Monkeys Understand Fairplay; What About People?

By Ingrid Newkirk

A new study out of Emory Yerkes National Primate Research Center in Atlanta
is being hailed as groundbreaking because it shows that brown capuchin monkeys
have a sense of fair play. Apparently, when one monkey was given only a piece
of cucumber, but he saw a fellow monkey receiving a tasty grape, he tossed his
cucumber aside in a fit of pique.

So now we know that monkeys can see what's fair and unfair. It's too bad that
the people who keep these monkeys in cages their whole lives-a truly unfair
sentence for intelligent beings who have committed no crime-don't enjoy the
same sensitivity.

But then again, proof that we are a species behaving badly is everywhere.
Here are just two examples: In Amsterdam they've had to dissolve the honor system
of offering public bicycles because so many have been stolen, repainted and
sold. And in a study of visitors to Antarctica, it was found that people with a
university or post-graduate education were significantly more inclined to
harass seals and trample plants.

Average people, both well educated and uneducated, are capable of worse acts
than we like to believe. What this means is that animals, the elderly,
children and anyone else in a vulnerable position are more likely to be abused than
we would like to believe.

The medical and scientific researchers, like those at the primate center,
conducting experiments on animals are no exception. Lab experimenters, despite
their often lofty goals, have been no more successful in policing themselves
than have average citizens.

The examples of horrific behavior inside laboratories are legion and fresh.
University of North Carolina researchers cut off rodents' heads with scissors
without any effort to lessen their suffering. Researchers in a lab in New
Jersey were caught slamming petrified monkeys into steel cages and, having tied
them down to the table, stuffing bottles in their mouths and mocking them.

Someone once said the only thing we learn from history is that we don't learn
from history. We change the victims but keep the behavior. The past
atrocities in the name of medical research prove that point.

The Tuskegee experiment, in which poor black men in the southern U.S. were
used as research subjects and not told that they had syphilis is one of the most
studied cases in research ethics. Orphans were used in tuberculin tests and
trials of low levels of radiation, and poor migrant Irish women were used in
gynecological practice surgeries which, when perfected, were performed on
wealthy, paying customers.

Today, the Environmental Protection Agency and the Food and Drug
Administration require thousands of tests on animals, and many companies-that sell
everything from detergent to lipstick-voluntarily test their products on animals.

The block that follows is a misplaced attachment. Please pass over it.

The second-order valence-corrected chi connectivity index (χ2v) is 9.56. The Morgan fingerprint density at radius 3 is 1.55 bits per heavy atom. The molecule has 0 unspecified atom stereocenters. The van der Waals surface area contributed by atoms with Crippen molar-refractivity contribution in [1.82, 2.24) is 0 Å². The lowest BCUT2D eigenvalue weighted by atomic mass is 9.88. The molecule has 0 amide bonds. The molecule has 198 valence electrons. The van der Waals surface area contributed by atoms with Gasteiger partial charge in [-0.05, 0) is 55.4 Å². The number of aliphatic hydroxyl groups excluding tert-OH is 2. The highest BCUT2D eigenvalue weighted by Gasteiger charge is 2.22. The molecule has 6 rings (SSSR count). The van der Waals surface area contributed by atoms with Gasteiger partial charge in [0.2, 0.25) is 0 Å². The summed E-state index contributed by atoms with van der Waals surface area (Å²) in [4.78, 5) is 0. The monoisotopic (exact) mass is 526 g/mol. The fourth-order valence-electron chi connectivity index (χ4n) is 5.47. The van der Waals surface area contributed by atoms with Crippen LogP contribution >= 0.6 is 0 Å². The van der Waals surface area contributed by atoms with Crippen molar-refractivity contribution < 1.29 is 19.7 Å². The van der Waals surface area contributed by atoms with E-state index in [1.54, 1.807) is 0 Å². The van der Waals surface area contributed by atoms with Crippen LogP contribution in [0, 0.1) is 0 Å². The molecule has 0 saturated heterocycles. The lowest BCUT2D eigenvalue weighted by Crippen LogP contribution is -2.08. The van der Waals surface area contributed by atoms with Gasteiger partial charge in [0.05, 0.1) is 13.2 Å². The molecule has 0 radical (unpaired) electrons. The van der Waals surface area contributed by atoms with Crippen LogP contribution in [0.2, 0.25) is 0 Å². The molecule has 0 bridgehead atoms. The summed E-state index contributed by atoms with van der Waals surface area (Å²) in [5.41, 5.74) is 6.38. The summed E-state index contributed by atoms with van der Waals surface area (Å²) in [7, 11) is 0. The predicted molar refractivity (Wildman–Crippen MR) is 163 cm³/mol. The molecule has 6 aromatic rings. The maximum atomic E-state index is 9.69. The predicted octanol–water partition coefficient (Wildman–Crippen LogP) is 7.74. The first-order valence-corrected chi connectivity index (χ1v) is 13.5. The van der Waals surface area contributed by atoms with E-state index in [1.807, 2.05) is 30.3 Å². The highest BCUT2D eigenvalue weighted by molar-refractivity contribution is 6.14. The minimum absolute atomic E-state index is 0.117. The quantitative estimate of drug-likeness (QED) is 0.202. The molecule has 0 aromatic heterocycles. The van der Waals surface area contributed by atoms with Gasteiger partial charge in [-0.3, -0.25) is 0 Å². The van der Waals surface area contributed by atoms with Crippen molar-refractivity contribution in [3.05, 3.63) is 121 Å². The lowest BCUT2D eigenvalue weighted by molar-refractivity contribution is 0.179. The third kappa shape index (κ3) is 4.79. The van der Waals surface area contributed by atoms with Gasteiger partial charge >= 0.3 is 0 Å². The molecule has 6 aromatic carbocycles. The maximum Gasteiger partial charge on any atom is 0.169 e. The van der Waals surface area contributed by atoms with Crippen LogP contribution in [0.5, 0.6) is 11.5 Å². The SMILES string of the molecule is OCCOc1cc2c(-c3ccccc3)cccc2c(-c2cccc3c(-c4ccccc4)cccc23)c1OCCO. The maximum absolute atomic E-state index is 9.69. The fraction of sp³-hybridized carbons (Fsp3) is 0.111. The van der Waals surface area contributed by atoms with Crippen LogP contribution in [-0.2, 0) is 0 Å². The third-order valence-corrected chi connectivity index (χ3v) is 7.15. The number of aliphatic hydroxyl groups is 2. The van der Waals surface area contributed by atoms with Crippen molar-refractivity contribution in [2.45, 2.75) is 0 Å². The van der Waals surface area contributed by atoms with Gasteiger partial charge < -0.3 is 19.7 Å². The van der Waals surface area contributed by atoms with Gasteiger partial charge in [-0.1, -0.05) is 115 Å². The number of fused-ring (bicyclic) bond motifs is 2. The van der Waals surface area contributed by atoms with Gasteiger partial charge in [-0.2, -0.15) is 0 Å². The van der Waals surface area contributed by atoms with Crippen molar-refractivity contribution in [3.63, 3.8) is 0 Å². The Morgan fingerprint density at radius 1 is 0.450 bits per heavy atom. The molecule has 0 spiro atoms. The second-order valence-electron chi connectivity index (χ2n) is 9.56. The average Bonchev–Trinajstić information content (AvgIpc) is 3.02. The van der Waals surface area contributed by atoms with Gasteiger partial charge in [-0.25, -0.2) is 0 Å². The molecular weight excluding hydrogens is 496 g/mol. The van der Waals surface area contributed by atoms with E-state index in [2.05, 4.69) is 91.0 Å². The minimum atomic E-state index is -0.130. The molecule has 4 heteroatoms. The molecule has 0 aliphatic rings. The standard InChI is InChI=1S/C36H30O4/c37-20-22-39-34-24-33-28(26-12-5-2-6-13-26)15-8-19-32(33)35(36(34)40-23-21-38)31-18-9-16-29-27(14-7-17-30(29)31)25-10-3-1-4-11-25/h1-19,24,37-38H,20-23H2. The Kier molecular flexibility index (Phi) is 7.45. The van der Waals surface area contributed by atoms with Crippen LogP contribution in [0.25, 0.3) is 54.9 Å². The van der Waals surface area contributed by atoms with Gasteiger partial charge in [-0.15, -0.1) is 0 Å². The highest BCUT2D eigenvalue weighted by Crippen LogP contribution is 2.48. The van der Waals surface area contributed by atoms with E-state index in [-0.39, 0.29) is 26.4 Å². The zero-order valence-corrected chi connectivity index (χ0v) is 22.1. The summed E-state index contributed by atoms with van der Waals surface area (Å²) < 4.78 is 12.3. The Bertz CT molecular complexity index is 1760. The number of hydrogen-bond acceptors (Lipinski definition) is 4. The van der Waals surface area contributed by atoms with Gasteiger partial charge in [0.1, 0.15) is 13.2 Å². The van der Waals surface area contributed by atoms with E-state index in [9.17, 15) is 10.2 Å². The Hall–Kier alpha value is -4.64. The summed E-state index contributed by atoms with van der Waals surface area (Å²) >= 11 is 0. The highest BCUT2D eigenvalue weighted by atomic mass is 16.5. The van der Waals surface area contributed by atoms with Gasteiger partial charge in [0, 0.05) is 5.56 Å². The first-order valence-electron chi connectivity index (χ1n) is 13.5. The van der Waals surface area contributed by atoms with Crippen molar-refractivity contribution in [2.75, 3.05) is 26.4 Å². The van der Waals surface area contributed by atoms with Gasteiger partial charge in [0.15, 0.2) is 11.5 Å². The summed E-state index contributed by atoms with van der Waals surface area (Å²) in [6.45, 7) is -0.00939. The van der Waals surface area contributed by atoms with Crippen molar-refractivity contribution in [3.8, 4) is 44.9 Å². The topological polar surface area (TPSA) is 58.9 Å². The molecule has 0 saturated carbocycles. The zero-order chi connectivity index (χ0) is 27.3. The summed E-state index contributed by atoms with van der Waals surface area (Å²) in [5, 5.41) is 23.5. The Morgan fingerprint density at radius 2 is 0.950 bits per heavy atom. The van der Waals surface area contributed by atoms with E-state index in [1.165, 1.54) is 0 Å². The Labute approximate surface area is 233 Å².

Even if lab workers always followed proper procedures, there are few regulations
for animal welfare. In the case of mice, rats and birds-the majority of animal
subjects-there are no laws governing their treatment.

Rats and mice, though they feel pain the same way humans do, are used in labs
because, in the words of the head of laboratory science at a Washington
medical school, "they are cheap, convenient, and easy to handle." That's
uncomfortably similar to the justification we used for experiments on disadvantaged
humans just decades ago, and we should be ashamed to accept it today.

Defenders of animal tests argue that the advancement of science and human
safety outweighs animal welfare concerns. But researchers have known for years
that the results of animal tests can never be reliably assumed relevant to
humans. An EPA official at a recent conference on neurotoxicity admitted: "We know
the rat isn't the right model. It's like being in a bad marriage – you know
you should get out but you don't because there's so much history there."

There is no good reason not to summarily end all behavioral studies of
primates and other animals in laboratory settings when we can now travel to even the
remotest corners of the earth and observe animals in their homes, without
molesting them. And there is no good reason not to divorce ourselves from
barbarous and needless animal tests and switch to more sophisticated modern testing
methods. The use of whole human DNA, computer screens of human data and in
vitro testing using human cells, unlike animal experiments, are relevant to the
human experience.

Undoubtedly, we will look back on the treatment of animals in labs, as we
have done with so many past injustices, with horror. May we be able to say that
each of us had the nerve, the principle and the vision to help put an end to
animal tests.

Ingrid Newkirk is president of People for the Ethical Treatment of Animals

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